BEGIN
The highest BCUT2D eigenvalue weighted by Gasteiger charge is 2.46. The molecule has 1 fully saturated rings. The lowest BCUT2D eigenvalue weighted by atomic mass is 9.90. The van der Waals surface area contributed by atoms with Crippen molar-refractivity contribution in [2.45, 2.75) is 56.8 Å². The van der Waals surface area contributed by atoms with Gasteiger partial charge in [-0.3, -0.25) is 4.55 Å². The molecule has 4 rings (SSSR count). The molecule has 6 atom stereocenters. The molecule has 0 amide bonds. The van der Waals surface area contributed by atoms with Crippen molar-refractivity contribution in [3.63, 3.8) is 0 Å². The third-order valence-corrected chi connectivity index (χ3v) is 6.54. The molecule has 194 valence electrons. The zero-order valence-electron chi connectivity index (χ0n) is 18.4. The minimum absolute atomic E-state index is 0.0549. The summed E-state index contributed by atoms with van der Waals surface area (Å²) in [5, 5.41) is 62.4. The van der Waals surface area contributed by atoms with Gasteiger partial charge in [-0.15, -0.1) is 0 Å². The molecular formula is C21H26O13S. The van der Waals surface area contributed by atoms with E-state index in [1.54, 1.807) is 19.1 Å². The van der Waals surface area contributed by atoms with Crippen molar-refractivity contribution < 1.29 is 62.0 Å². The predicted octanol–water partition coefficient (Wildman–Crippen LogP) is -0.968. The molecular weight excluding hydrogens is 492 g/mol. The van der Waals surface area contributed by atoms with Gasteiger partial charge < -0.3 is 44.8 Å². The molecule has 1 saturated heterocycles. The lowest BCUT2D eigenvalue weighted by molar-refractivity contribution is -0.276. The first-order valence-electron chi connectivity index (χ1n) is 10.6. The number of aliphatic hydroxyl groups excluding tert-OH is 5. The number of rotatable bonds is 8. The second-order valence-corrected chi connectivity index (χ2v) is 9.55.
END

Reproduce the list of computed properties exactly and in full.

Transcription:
The highest BCUT2D eigenvalue weighted by Gasteiger charge is 2.46. The molecule has 1 fully saturated rings. The lowest BCUT2D eigenvalue weighted by atomic mass is 9.90. The van der Waals surface area contributed by atoms with Crippen molar-refractivity contribution in [2.45, 2.75) is 56.8 Å². The van der Waals surface area contributed by atoms with Gasteiger partial charge in [-0.3, -0.25) is 4.55 Å². The molecule has 4 rings (SSSR count). The molecule has 6 atom stereocenters. The molecule has 0 amide bonds. The van der Waals surface area contributed by atoms with Crippen molar-refractivity contribution in [3.63, 3.8) is 0 Å². The third-order valence-corrected chi connectivity index (χ3v) is 6.54. The molecule has 194 valence electrons. The zero-order valence-electron chi connectivity index (χ0n) is 18.4. The minimum absolute atomic E-state index is 0.0549. The summed E-state index contributed by atoms with van der Waals surface area (Å²) in [5, 5.41) is 62.4. The van der Waals surface area contributed by atoms with Gasteiger partial charge in [-0.15, -0.1) is 0 Å². The molecular formula is C21H26O13S. The van der Waals surface area contributed by atoms with E-state index in [1.54, 1.807) is 19.1 Å². The van der Waals surface area contributed by atoms with Crippen molar-refractivity contribution < 1.29 is 62.0 Å². The predicted octanol–water partition coefficient (Wildman–Crippen LogP) is -0.968. The molecular weight excluding hydrogens is 492 g/mol. The van der Waals surface area contributed by atoms with Gasteiger partial charge < -0.3 is 44.8 Å². The molecule has 1 saturated heterocycles. The lowest BCUT2D eigenvalue weighted by molar-refractivity contribution is -0.276. The first-order valence-electron chi connectivity index (χ1n) is 10.6. The number of aliphatic hydroxyl groups excluding tert-OH is 5. The number of rotatable bonds is 8. The second-order valence-corrected chi connectivity index (χ2v) is 9.55.